A moment with coach John Mustafa


A moment with coach John Mustafa

Planning Your Local Competition


By John Mustafa

You want to highlight the tremendous abilities of tremendous athletes, and if you have a scaled division, you want to highlight the burgeoning efforts of athletes who are on the journey to tremendous. Your programming for a competition is paramount. It’s functional fitness, or elite athleticism, or high-intensity exorcism. You want to entertain the spectators, you want to set yourself apart, and maybe you want to surprise your athletes, to a degree, because part of the fitness competition ethos is the “unknown and the unknowable.”

Here’s where your event can take a giant dump on itself. If your judges don’t know what they are looking for, be prepared to get haphazard judging, poorly monitored movement, and a tremendous fiasco.

You need a head judge who either determines the points of performance for each movement or is specifically instructed what they will be, dissects and troubleshoots those movements, clearly articulates those standards to the floor judges, and has the ability to police the judges and the movements. Your head judge has to analyze the movements to determine where the problems and the no-reps are most likely to occur. And, depending on the size of your event, your head judge needs lieutenants with whom she/he plots, plans, and polices the playing field. Being a head judge is a lot more than just being a back-up set of eyes on a floor to judge-athlete pairings (which is just bad planning, because a head judge cannot be at every station, policing every rep). For all of your planning, the head judge is crucial to the success or failure of your event.

What does a head judge do, anyway?

I’m glad I pretended you asked. There is no set job description for a head judge because the world of high-intensity fitness competition has no governing body, no oversight, no accountability, no formal training requirements, and pretty much no idea how to coalesce the many ideas and approaches to organizing these sporting events. “But Moose,” you say, “The CrossFit Games is on the money, G! Their judges come in all wearing the same stuff, they take a knee and count reps, they give no-reps, and the whole thing looks like it’s been planned to a tee!” Yes they do, yes it does, and yes it has been; and that’s because CrossFit headquarters has put a lot of effort into training their in-house judging staff — probably months of effort in programming and movement/pairing testing — and gained a few years of experience since the dust-trail days of Aromas 2007. In addition to Adrian Bozman cracking the head judge whip, there’s a dedicated staff employed to plan that one huge event and organize the satellite regionals.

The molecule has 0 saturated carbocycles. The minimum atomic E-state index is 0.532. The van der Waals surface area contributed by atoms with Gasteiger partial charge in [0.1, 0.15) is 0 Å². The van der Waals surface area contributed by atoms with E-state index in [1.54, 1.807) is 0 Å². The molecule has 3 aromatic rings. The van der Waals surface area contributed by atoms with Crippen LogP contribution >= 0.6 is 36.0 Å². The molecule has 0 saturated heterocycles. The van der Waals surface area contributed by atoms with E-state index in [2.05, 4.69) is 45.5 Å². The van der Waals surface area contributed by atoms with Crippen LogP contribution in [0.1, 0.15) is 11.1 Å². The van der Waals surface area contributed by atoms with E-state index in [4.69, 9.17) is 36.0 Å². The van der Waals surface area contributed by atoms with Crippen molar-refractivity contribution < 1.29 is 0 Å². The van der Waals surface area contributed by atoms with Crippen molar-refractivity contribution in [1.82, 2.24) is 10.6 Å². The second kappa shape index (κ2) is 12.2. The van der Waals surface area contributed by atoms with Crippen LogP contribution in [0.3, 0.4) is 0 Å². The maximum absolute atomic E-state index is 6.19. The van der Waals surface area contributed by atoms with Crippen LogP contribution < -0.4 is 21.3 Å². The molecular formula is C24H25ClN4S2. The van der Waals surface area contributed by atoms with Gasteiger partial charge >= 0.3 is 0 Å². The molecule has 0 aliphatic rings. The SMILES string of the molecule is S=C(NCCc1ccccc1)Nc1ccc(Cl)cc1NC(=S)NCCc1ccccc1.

But if you’re an affiliate owner, you will be acutely sensitive to the observation I’m about to make: CrossFit headquarters is a company with a great intellectual property that teaches you a training methodology and licenses the limited use of its trademark, all of which it does rather well. It is not a governing body; it is not a franchisor; it is not an advisory group; and it’s not your mama. Once you get that L1 certification, and the usage of the limited trademark license, you are on your own. The only oversight you have is mostly state, local, and some federal government regulations that describe how many people you can have in a room, how many exits you need, how you may and may not sell food, and how you’d better have reasonable accommodations for the physically impaired.

So back to your not-so-Games-scale competition: How big is your planning staff? Who’s responsible for programming? Who’s responsible for deconstructing that programming? Oh yeah, there are a lot of other things you need to plan that require organizational infrastructure, but I’m just looking at the ultimate product you aim to deliver. If you don’t have one or several head judges in on the planning stage and who will be on the floor policing the implementation stage, you have a disaster, not an athletic fitness event.